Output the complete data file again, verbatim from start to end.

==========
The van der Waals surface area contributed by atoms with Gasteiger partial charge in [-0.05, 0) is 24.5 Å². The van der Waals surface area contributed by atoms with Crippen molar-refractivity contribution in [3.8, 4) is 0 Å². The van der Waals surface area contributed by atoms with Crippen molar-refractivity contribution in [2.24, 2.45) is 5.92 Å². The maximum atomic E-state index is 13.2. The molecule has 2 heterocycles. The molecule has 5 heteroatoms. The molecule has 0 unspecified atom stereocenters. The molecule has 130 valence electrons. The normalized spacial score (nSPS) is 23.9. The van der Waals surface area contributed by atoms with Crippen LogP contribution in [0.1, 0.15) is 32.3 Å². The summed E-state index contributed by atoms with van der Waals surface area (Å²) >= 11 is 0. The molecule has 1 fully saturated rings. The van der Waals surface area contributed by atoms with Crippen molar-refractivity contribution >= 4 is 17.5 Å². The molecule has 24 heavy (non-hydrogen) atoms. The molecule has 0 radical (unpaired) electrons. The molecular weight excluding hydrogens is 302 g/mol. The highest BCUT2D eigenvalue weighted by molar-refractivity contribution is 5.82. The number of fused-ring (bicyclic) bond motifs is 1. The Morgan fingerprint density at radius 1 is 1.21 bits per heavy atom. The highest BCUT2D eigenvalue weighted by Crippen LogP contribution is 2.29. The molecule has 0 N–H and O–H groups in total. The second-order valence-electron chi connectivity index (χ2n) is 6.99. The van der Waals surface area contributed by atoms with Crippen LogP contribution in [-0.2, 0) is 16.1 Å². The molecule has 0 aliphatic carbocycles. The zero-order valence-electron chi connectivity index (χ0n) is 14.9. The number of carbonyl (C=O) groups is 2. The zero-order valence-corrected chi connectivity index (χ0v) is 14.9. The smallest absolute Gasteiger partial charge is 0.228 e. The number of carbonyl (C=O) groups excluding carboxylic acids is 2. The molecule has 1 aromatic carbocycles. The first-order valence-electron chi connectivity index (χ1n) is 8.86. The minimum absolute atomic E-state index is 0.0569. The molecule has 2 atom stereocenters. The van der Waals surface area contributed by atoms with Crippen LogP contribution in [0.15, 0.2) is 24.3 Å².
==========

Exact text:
The van der Waals surface area contributed by atoms with Gasteiger partial charge in [-0.05, 0) is 24.5 Å². The van der Waals surface area contributed by atoms with Crippen molar-refractivity contribution in [3.8, 4) is 0 Å². The van der Waals surface area contributed by atoms with Crippen molar-refractivity contribution in [2.24, 2.45) is 5.92 Å². The maximum atomic E-state index is 13.2. The molecule has 2 heterocycles. The molecule has 5 heteroatoms. The molecule has 0 unspecified atom stereocenters. The molecule has 130 valence electrons. The normalized spacial score (nSPS) is 23.9. The van der Waals surface area contributed by atoms with Crippen LogP contribution in [0.1, 0.15) is 32.3 Å². The summed E-state index contributed by atoms with van der Waals surface area (Å²) >= 11 is 0. The molecule has 1 fully saturated rings. The van der Waals surface area contributed by atoms with Crippen molar-refractivity contribution >= 4 is 17.5 Å². The molecule has 24 heavy (non-hydrogen) atoms. The molecule has 0 radical (unpaired) electrons. The molecular weight excluding hydrogens is 302 g/mol. The highest BCUT2D eigenvalue weighted by molar-refractivity contribution is 5.82. The number of fused-ring (bicyclic) bond motifs is 1. The Morgan fingerprint density at radius 1 is 1.21 bits per heavy atom. The highest BCUT2D eigenvalue weighted by Crippen LogP contribution is 2.29. The molecule has 0 N–H and O–H groups in total. The second-order valence-electron chi connectivity index (χ2n) is 6.99. The van der Waals surface area contributed by atoms with Crippen LogP contribution in [-0.2, 0) is 16.1 Å². The molecule has 0 aliphatic carbocycles. The zero-order valence-electron chi connectivity index (χ0n) is 14.9. The number of carbonyl (C=O) groups is 2. The zero-order valence-corrected chi connectivity index (χ0v) is 14.9. The smallest absolute Gasteiger partial charge is 0.228 e. The number of carbonyl (C=O) groups excluding carboxylic acids is 2. The molecule has 1 aromatic carbocycles. The first-order valence-electron chi connectivity index (χ1n) is 8.86. The minimum absolute atomic E-state index is 0.0569. The molecule has 2 atom stereocenters. The van der Waals surface area contributed by atoms with Crippen LogP contribution in [0.15, 0.2) is 24.3 Å².